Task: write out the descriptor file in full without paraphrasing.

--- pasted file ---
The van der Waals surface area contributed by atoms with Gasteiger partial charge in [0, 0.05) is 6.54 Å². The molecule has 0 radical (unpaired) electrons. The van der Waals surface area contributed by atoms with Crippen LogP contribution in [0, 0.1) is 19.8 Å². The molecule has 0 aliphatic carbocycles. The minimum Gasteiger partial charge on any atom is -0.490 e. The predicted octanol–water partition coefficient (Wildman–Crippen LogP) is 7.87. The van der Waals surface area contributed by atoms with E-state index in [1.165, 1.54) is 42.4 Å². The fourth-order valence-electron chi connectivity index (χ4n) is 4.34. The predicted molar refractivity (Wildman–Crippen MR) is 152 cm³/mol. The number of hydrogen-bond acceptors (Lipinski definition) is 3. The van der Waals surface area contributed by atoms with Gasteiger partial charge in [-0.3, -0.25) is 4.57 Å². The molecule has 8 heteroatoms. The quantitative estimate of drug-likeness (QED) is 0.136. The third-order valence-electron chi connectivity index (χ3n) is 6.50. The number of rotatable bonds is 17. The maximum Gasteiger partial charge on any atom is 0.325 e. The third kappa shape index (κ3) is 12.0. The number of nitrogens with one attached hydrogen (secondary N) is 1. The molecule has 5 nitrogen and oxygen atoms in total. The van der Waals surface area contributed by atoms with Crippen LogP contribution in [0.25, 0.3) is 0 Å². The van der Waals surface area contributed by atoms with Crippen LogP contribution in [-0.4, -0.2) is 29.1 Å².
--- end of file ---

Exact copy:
The van der Waals surface area contributed by atoms with Gasteiger partial charge in [0, 0.05) is 6.54 Å². The molecule has 0 radical (unpaired) electrons. The van der Waals surface area contributed by atoms with Crippen LogP contribution in [0, 0.1) is 19.8 Å². The molecule has 0 aliphatic carbocycles. The minimum Gasteiger partial charge on any atom is -0.490 e. The predicted octanol–water partition coefficient (Wildman–Crippen LogP) is 7.87. The van der Waals surface area contributed by atoms with E-state index in [1.165, 1.54) is 42.4 Å². The fourth-order valence-electron chi connectivity index (χ4n) is 4.34. The predicted molar refractivity (Wildman–Crippen MR) is 152 cm³/mol. The number of hydrogen-bond acceptors (Lipinski definition) is 3. The van der Waals surface area contributed by atoms with Gasteiger partial charge in [-0.3, -0.25) is 4.57 Å². The molecule has 8 heteroatoms. The quantitative estimate of drug-likeness (QED) is 0.136. The third-order valence-electron chi connectivity index (χ3n) is 6.50. The number of rotatable bonds is 17. The maximum Gasteiger partial charge on any atom is 0.325 e. The third kappa shape index (κ3) is 12.0. The number of nitrogens with one attached hydrogen (secondary N) is 1. The molecule has 5 nitrogen and oxygen atoms in total. The van der Waals surface area contributed by atoms with Crippen LogP contribution in [0.25, 0.3) is 0 Å². The van der Waals surface area contributed by atoms with Crippen LogP contribution in [-0.4, -0.2) is 29.1 Å².